With all of that fixed the oscillators worked a bit better. They're still a little bit off in the 1V tracking but I think that's still a minor voltage difference between the bench and the rack supplies. I need to get both more consistent to really sort this out. That said v2 will place the trim pots on the other side of the PCB so I can calibrate them in situ.

2022-08-28 - Testing Notes:

Did a bunch of testing with a frequency counter. 

Completely recalibrated all four DUTs with frequency counter and mV scale for temp adjust step 1.

The tracking from 0v to 5V looked pretty good using a bench supply for CV and multimeter with mV accuracy. Frequency counter struggled a bit at some frequencies, so I compared it against an oscilloscope at lower frequencies.

  Procedure was:

  1.    Powered on for 1hr or more to warm up.
  2.    Readjusted temp1 w/ mV range on multimeter, drifts a bit, got it under a mV.
  3.    Short J4 and get 1046.5 with ref pitch trim pot.
  4.    Set Fine Tune knob to center.
  5.    Set Freq knob to 0, full CCW.
  6.    Input CV 5.000V±0.001
  7.    Use Re-find C6 trim pot to get 1046.5, this was trickier than with F4 shorted.
  8.    Input CV 0.000V±0.001
  9.    Use scale adjust trim pot to get 32.70±0.01 Hz 
  10.    Check tracking.
Some tracking test results:

CV DUT1 DUT2 DUT3 DUT4 Ideal (Hz)
0V 32.7 32.7 32.7 32.7 32.7
1V 65.45 64.9 66.0 66.0 65.41
2V 130.9 130.2 130.7 130.6 130.81
3V 261.9 260.8 261.8 261.4 261.63
4V 523.3 521.6 523.4 522.5 523.25
5V 1047 1045 1049 1046 1046.5

I think I'm okay with that tracking. It's usable if the power supply is okay.

2022-09-04 - Testing Notes

Today I decided to test the warmup time on the circuit. I measured the AI011 and my circuit. Here's the results:

 

In each plot there are two lines, I used two different frequency counters. In both circuits the time to stability is about 4 minutes. This is too small of a sample set to make a broad assumption, but I'm happy that the two are fairly comparable. The setup for that was:
  1. Room temperature devices (off overnight).
  2. 5V CV input and I briefly (20 seconds or so) turned them on to get them close to 1000Hz with the knobs 
  3. Turned them off a few minutes.
  4. Turned on and recorded data for 10+ minutes.
I also took a measurement of the effect of the PWM input knob on the pulse frequency. For this I used the already warmed up DUT2 from the above test and varied the PWM (in 5% increments) across the whole range, measuring the duty and frequency.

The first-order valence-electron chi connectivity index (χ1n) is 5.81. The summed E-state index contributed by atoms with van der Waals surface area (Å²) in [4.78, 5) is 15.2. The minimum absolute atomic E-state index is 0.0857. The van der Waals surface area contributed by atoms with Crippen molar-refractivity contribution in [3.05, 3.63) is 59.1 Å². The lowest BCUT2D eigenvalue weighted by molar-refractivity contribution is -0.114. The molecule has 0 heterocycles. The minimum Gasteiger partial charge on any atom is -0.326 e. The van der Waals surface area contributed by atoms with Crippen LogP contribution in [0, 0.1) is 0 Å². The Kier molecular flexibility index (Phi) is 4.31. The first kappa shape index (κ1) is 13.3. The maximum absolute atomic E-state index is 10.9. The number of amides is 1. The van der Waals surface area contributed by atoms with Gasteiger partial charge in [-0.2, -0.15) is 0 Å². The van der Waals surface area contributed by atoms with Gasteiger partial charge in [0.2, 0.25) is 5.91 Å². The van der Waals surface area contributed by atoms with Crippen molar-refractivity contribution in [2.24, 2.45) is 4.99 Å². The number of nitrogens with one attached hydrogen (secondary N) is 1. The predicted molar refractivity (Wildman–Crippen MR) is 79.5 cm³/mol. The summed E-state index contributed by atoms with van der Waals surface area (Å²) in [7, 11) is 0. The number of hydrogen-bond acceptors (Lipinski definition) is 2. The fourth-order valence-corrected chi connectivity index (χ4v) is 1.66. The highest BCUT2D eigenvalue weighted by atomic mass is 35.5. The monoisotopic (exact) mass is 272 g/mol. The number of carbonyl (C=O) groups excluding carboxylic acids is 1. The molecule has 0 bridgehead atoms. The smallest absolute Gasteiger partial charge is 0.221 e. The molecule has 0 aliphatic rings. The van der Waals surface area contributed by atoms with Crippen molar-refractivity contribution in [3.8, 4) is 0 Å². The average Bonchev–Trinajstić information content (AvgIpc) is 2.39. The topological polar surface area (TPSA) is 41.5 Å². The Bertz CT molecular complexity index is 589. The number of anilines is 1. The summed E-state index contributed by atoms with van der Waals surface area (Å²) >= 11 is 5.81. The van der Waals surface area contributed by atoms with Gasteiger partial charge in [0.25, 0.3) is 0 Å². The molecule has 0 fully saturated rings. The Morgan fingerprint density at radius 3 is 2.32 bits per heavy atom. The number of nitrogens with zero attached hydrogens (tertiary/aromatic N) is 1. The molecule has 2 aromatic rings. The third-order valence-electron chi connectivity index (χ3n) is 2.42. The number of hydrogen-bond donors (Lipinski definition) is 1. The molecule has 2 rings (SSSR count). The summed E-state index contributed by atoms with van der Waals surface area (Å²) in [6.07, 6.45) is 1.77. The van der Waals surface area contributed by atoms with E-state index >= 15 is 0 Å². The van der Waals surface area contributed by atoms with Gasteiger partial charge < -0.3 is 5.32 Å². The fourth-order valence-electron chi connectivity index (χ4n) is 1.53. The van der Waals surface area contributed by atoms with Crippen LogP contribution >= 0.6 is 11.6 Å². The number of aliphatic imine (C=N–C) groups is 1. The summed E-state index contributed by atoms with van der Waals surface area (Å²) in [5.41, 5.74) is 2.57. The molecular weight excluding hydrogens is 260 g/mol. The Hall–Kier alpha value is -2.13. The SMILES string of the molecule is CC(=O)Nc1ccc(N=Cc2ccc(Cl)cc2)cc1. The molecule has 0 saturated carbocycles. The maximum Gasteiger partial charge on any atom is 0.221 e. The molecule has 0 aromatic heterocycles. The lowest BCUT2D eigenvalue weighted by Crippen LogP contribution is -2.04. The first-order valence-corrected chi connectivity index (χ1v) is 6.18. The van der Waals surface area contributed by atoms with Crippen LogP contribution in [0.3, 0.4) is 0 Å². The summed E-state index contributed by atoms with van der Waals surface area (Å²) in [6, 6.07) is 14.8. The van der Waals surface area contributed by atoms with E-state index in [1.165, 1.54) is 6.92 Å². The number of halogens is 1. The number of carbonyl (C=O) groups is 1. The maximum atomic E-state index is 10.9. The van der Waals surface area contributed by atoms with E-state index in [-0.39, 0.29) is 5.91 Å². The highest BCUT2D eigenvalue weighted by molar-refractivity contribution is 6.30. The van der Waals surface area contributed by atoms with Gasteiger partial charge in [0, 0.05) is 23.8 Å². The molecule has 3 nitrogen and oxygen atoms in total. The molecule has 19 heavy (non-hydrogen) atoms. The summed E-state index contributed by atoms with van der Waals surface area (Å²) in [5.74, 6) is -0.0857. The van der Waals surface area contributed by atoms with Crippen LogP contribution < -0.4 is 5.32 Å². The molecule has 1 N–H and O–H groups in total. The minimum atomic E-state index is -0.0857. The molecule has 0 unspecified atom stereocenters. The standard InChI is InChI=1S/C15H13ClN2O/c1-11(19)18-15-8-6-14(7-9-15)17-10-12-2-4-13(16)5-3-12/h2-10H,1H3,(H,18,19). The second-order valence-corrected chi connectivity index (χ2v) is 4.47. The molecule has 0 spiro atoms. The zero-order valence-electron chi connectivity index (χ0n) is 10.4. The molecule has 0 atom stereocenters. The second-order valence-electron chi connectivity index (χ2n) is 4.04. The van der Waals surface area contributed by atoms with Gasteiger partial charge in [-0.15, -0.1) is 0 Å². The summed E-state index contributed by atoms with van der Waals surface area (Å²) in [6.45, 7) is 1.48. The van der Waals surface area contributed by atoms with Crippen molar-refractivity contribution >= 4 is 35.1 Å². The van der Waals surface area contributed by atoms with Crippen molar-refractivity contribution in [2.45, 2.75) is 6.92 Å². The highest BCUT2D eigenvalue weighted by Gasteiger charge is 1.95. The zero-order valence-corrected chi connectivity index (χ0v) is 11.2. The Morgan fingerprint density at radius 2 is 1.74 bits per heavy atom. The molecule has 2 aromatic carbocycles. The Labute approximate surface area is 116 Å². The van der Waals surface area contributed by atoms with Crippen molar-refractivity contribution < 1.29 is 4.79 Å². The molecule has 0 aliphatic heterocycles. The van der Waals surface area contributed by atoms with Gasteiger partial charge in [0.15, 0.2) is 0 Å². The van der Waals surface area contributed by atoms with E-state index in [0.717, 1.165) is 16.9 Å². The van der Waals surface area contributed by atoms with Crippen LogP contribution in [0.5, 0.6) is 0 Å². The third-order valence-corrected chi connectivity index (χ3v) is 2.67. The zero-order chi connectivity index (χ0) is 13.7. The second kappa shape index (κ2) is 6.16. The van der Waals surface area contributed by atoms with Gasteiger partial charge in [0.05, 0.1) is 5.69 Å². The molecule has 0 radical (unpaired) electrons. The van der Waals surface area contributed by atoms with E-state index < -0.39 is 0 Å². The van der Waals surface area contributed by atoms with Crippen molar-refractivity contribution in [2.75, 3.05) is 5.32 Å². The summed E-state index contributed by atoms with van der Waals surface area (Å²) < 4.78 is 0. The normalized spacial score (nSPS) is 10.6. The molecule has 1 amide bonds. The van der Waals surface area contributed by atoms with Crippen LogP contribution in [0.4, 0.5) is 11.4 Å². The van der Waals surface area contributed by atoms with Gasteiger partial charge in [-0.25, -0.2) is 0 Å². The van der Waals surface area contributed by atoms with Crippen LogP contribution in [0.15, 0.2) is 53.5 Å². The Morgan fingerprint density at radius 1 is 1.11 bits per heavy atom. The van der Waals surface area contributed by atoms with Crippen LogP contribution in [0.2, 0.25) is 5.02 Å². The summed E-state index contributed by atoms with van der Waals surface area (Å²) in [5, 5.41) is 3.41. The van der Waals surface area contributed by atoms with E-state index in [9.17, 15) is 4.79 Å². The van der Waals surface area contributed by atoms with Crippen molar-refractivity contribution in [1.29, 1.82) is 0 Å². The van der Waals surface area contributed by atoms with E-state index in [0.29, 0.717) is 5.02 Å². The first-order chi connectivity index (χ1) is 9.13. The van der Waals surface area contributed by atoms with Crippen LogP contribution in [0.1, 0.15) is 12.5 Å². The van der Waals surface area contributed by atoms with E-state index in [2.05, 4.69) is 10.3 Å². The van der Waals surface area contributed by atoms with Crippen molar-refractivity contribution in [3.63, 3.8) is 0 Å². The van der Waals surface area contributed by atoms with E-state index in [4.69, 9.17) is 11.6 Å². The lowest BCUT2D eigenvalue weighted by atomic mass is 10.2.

That's way more variance than I expected, roughly 1% over the whole PWM range. I'm not sure how to check that against the spec. I can't really find a value in the data sheet to compare to. I'm not sure what (if anything) to do about that, I'm just recording the result. Here's the actual data. Perhaps this is what the hysteresis resistor is for?

There's a circuit for VCO vs PWM stability on the Alfa website I found when designing v1 but I can't get it to work in simulation and decided to leave it out.

Testing still to do:
  • Double check output voltages and adjust gain resistors.
  • Buy and try higher precision resistors R30, R2
    • Most design and the data sheet show higher precision resistors that I used, they're hard to find though.
  • I haven't messed with high freq. track adjustment at all yet.
  • Fine tune knob has a little too much influence on tune, several semi tones... reduce?
    • Increase R3 or reduce range of RFINE_TUNE1
  • Try 5.6k on R21,R23 to reduce component count.
  • I've got three different caps for CF1/CF2 on different PCBs.
    • I need to choose one type but I'm not sure how to decide yet.

12V Current: 18mA
-12V Current: 13mA
5V Current: None

Schematic: vco_as3340_v1.pdf

Thoughts for v2
  • This list isn't complete, I need to use the v1 more and get through the rest of the testing.
  • Add precision resistor footprints. I can't buy them but might as well prepare for if I find them.
  • Fix -5V regulator output capacitance.
  • Add 100pF cap in parallel with R10.
  • Remove JP1
  • Remove R6
  • Remove R9
  • Remove alternate supply (-12V paths for VEE) 
  • Add a resistor for the 'hysteresis' mentioned in forums.
  • Fix resistor values from experimentation.